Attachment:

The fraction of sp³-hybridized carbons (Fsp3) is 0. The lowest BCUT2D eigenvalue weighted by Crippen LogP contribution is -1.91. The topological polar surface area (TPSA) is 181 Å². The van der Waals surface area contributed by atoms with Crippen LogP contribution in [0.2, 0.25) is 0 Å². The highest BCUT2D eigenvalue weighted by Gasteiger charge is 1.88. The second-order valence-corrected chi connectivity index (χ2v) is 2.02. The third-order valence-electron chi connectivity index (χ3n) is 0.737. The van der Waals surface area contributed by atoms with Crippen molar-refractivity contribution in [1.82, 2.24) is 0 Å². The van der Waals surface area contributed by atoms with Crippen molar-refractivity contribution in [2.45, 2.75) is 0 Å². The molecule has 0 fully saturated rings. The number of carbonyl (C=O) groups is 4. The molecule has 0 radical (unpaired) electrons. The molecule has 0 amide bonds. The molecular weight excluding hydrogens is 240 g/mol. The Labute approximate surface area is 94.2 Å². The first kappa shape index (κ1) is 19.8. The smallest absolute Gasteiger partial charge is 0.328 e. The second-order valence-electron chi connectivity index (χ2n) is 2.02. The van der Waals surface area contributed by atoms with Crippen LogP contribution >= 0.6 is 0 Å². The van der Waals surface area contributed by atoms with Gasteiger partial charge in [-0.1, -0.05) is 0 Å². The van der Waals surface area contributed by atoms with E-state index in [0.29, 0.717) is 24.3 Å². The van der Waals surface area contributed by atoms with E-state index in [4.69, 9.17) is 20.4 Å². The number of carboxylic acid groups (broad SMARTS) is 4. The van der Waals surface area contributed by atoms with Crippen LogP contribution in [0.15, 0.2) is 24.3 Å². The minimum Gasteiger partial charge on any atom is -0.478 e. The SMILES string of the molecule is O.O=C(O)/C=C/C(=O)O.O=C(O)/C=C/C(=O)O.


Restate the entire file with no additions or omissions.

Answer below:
The fraction of sp³-hybridized carbons (Fsp3) is 0. The lowest BCUT2D eigenvalue weighted by Crippen LogP contribution is -1.91. The topological polar surface area (TPSA) is 181 Å². The van der Waals surface area contributed by atoms with Crippen LogP contribution in [0.2, 0.25) is 0 Å². The highest BCUT2D eigenvalue weighted by Gasteiger charge is 1.88. The second-order valence-corrected chi connectivity index (χ2v) is 2.02. The third-order valence-electron chi connectivity index (χ3n) is 0.737. The van der Waals surface area contributed by atoms with Crippen molar-refractivity contribution in [1.82, 2.24) is 0 Å². The van der Waals surface area contributed by atoms with Crippen molar-refractivity contribution in [2.45, 2.75) is 0 Å². The molecule has 0 fully saturated rings. The number of carbonyl (C=O) groups is 4. The molecule has 0 radical (unpaired) electrons. The molecule has 0 amide bonds. The molecular weight excluding hydrogens is 240 g/mol. The Labute approximate surface area is 94.2 Å². The first kappa shape index (κ1) is 19.8. The smallest absolute Gasteiger partial charge is 0.328 e. The second-order valence-electron chi connectivity index (χ2n) is 2.02. The van der Waals surface area contributed by atoms with Crippen LogP contribution >= 0.6 is 0 Å². The van der Waals surface area contributed by atoms with Gasteiger partial charge in [-0.1, -0.05) is 0 Å². The van der Waals surface area contributed by atoms with E-state index in [0.29, 0.717) is 24.3 Å². The van der Waals surface area contributed by atoms with E-state index in [4.69, 9.17) is 20.4 Å². The number of carboxylic acid groups (broad SMARTS) is 4. The van der Waals surface area contributed by atoms with Crippen LogP contribution in [0.15, 0.2) is 24.3 Å². The minimum Gasteiger partial charge on any atom is -0.478 e. The SMILES string of the molecule is O.O=C(O)/C=C/C(=O)O.O=C(O)/C=C/C(=O)O.